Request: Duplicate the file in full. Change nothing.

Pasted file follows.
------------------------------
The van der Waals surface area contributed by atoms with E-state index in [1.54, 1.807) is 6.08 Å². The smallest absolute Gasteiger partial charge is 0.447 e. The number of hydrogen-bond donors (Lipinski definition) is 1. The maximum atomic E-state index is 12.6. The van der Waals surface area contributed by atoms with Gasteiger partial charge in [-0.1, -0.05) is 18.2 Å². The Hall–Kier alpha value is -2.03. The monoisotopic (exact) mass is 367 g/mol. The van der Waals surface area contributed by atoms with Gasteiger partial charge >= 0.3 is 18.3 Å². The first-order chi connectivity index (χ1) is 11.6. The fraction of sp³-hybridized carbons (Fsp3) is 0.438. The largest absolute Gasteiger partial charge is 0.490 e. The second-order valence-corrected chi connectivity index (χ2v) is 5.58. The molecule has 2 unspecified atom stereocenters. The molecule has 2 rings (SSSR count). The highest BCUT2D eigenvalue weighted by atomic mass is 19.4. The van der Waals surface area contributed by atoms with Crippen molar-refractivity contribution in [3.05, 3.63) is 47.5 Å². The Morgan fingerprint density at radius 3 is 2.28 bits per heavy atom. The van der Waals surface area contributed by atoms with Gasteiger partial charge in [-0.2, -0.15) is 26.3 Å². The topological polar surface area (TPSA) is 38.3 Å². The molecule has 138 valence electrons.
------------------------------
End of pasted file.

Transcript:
The van der Waals surface area contributed by atoms with E-state index in [1.54, 1.807) is 6.08 Å². The smallest absolute Gasteiger partial charge is 0.447 e. The number of hydrogen-bond donors (Lipinski definition) is 1. The maximum atomic E-state index is 12.6. The van der Waals surface area contributed by atoms with Gasteiger partial charge in [-0.1, -0.05) is 18.2 Å². The Hall–Kier alpha value is -2.03. The monoisotopic (exact) mass is 367 g/mol. The van der Waals surface area contributed by atoms with Gasteiger partial charge >= 0.3 is 18.3 Å². The first-order chi connectivity index (χ1) is 11.6. The fraction of sp³-hybridized carbons (Fsp3) is 0.438. The largest absolute Gasteiger partial charge is 0.490 e. The second-order valence-corrected chi connectivity index (χ2v) is 5.58. The molecule has 2 unspecified atom stereocenters. The molecule has 2 rings (SSSR count). The highest BCUT2D eigenvalue weighted by atomic mass is 19.4. The van der Waals surface area contributed by atoms with Crippen molar-refractivity contribution in [3.05, 3.63) is 47.5 Å². The Morgan fingerprint density at radius 3 is 2.28 bits per heavy atom. The van der Waals surface area contributed by atoms with Gasteiger partial charge in [-0.2, -0.15) is 26.3 Å². The topological polar surface area (TPSA) is 38.3 Å². The molecule has 138 valence electrons.